Data from Isle Royale were crucial to shaping the idea of trophic cascades, as scientists studied the relationship between wolf and moose populations and tree ring size (refresher: wolves keep moose population under control; fewer moose means less grazing so healthier forests). These wolves are special as the only studied population with just one prey species. Isle Royale also taught scientists that wolves tend to prey on old, sick, and young moose rather than healthy adults. Comparing island moose to mainland moose showed the former were smaller, supporting the “island rule” that small animals grow and large animals shrink when stuck on an island. The study has taught conservation biologists dealing with all sorts of animals about estimating population sizes and measuring the genetic importance of newcomers to small populations. There are over 100 scientific papers published on the Isle Royale wolves and moose (including osteoporotic skull lesions in moose and marrow and kidney fat as condition indexes in gray wolves!). It’s impressive no matter how you look at it.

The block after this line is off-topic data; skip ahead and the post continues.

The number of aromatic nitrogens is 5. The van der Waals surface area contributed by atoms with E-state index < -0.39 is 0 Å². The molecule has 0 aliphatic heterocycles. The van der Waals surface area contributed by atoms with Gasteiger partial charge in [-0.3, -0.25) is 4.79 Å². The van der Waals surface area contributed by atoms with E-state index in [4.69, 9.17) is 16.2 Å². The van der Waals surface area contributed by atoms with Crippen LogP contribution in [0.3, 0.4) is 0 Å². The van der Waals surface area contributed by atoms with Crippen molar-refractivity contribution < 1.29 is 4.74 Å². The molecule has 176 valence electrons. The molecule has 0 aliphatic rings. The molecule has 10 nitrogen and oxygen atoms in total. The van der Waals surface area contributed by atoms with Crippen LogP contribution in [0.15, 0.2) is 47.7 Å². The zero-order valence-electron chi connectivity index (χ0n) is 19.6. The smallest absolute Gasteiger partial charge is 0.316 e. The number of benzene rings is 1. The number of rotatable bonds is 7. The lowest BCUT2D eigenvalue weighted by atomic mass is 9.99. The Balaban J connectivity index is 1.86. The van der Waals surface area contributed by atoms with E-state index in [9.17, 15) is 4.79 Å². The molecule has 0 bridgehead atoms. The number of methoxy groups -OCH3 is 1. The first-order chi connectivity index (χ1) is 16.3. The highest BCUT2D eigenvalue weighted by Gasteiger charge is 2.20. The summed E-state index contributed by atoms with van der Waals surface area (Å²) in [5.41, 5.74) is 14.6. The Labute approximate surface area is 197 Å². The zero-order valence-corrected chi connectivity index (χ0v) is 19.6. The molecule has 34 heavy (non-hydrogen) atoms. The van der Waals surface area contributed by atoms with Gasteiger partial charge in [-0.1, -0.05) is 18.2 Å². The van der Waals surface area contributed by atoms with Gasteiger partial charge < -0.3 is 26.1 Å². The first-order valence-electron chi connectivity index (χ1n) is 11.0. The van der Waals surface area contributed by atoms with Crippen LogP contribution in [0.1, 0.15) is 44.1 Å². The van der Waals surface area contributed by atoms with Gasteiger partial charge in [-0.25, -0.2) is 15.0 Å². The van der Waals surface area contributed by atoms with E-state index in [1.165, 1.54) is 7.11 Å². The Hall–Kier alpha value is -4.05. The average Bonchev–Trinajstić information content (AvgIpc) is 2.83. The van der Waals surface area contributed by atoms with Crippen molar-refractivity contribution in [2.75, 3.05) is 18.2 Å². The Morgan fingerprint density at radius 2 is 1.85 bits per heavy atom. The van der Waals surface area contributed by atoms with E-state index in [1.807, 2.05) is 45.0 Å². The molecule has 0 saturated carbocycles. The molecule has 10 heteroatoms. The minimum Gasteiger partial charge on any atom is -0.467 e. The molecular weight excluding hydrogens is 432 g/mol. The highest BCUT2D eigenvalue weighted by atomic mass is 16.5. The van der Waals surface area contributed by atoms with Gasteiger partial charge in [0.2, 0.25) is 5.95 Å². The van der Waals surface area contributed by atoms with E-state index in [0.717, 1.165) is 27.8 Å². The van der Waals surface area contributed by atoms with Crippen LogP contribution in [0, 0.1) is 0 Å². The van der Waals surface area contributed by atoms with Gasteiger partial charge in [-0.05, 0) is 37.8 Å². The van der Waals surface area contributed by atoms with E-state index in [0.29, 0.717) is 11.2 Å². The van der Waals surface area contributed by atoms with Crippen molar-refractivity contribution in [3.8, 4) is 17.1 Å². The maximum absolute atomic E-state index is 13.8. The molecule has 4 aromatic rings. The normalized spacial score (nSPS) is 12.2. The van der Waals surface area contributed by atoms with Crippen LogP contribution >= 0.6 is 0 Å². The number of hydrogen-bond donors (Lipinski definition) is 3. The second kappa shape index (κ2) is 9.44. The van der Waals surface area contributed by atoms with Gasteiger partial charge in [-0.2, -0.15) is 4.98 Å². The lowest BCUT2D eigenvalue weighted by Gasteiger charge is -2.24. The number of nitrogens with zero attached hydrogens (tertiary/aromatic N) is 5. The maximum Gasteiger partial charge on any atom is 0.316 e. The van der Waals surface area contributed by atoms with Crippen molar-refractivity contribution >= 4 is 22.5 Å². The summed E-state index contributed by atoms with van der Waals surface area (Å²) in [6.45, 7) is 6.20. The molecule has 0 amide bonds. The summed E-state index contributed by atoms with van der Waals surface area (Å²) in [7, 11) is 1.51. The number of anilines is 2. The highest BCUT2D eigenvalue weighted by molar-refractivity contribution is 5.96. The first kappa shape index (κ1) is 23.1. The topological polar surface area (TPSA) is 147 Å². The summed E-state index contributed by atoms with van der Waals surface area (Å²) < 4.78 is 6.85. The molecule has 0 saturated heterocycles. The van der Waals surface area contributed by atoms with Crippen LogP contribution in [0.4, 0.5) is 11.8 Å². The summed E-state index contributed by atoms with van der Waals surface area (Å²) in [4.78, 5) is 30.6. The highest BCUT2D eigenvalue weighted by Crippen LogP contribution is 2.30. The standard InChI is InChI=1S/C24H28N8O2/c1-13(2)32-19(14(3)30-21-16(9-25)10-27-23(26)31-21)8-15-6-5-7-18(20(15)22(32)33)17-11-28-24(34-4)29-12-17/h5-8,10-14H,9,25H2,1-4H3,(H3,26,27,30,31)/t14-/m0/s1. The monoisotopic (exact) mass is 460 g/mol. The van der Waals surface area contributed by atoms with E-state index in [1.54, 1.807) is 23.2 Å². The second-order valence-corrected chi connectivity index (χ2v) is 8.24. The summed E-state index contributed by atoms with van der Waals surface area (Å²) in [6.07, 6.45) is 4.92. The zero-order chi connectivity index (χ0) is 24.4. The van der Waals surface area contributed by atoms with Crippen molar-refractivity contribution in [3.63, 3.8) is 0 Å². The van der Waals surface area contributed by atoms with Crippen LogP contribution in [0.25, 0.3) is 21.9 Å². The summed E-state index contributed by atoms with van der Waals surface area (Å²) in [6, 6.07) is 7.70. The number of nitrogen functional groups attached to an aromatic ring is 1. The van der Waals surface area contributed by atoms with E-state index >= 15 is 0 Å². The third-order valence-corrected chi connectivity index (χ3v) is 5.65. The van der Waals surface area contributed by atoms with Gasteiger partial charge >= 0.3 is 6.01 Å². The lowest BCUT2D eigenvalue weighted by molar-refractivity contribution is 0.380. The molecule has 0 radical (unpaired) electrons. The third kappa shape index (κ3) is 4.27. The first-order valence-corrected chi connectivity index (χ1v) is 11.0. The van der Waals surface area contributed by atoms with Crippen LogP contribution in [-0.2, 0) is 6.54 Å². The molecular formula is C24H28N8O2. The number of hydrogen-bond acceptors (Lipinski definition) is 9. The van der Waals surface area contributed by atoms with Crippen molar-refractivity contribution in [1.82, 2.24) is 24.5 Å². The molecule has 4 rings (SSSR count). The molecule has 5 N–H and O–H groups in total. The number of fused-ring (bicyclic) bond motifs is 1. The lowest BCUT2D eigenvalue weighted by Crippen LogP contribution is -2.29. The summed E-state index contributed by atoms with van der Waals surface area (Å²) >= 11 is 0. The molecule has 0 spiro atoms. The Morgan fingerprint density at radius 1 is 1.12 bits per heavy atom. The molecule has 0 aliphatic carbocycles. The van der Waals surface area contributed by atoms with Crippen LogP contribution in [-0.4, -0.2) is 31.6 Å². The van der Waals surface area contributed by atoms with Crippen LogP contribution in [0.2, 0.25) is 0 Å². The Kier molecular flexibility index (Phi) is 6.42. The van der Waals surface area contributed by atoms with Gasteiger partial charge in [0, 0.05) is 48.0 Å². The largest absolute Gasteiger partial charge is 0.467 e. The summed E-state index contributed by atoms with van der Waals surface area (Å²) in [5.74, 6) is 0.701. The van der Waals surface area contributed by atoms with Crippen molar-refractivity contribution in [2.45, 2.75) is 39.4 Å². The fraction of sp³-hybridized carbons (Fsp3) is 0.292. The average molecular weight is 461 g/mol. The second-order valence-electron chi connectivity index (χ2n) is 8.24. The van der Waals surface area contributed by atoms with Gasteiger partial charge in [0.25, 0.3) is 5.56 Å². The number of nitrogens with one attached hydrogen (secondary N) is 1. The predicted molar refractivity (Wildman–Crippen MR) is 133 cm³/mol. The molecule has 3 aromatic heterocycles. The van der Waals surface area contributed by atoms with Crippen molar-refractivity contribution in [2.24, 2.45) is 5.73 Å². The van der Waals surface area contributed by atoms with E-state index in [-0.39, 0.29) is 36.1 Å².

In 1959, the island was home to 20 wolves and about 500 moose. Twenty years later, wolf populations peaked at about 50 individuals. Now there are eight, and no sign of pups. Even worse, the wolves are showing signs of inbreeding: most worryingly, high rates of inherited spine deformities, a few opaque (possibly blind) eyes and stillborn pups have been spotted. That isn’t wildly surprising when you consider that exactly three wolves are known to have migrated to the island: the original pair and, in 1997, a male nicknamed “Old Gray Guy” (portrait here). After just one generation, 56% of the population’s genes were his, and in his decade on Isle Royale, Old Gray Guy fathered 34 wolves. Every wolf now on the island is his descendent.